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Study highlights possible root of HCV persistence
January 2004, Volume 126, Number 1
The hepatitis C virus (HCV) causes a liver infection that resolves spontaneously in about 30% of humans. Spontaneous resolution of HCV infection usually affords long-term immunity to persistent viremia and associated liver diseases. However, the mechanisms responsible for the failure of infection to resolve have been unclear.
A study in the journal Science points to a possible explanation. Viruses that produce chronic infections such as hepatitis C may evade eradication by immune memory cells because the numbers of a required auxiliary immune cell dwindle over time. Dr. Arash Grakoui, postdoctoral fellow at Rockefeller University's Center for the Study of Hepatitis C, and colleagues report that an inadequate CD4+ T-lymphocyte response may be responsible for HCV persistence and immune evasion.
According to the authors, "the link between an effective CD4+ T-cell response and CD8+ T cell-mediated control of virus replication has been documented in several murine models of infection." While they add that these observations have yet to be extended to humans, HCV infection of chimpanzees provides "a highly relevant animal model to address this question."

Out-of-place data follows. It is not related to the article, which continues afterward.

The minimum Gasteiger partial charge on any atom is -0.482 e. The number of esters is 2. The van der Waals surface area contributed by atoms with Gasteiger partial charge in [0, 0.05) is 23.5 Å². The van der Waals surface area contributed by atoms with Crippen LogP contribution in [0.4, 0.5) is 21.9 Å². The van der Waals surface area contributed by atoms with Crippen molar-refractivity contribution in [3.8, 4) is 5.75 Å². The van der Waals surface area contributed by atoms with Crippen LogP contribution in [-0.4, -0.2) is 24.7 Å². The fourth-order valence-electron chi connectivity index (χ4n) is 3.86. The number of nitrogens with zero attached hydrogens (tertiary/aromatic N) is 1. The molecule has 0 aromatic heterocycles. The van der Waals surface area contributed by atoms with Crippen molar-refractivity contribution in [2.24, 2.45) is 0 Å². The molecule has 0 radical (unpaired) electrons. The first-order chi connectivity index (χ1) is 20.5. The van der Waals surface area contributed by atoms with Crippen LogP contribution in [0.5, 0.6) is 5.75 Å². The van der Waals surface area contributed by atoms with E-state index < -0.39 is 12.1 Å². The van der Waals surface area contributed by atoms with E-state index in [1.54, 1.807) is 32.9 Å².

Using a primate model of hepatitis C in their study, the researchers observed that antibody-mediated depletion of CD4+ T cells before reinfection in 2 immune chimpanzees resulted in persistent, low-level viremia despite functional intrahepatic memory CD8+ T-cell responses. In addition, the authors showed that incomplete control of HCV replication by memory CD8+ T cells in the absence of adequate CD4+ T-cell help was associated with emergence of viral escape mutations in class I major histocompatibility complex-restricted epitopes and failure to resolve HCV infection.
"Without sustained CD4+ T cell help, the CD8+ T cells "may not be able to keep pace with the evolution of viruses that rapidly accumulate escape mutations," say the authors.
"These observations may have implications for priming durable vaccine-mediated protection against HCV," the authors add. "Despite recent studies in mice showing good recall responses of memory CD8+ T cells without any requirement for help, our studies suggest that these cells alone will not afford protection for highly mutable viruses like HCV," they conclude.
For more details see Science 2003;302:659--662.
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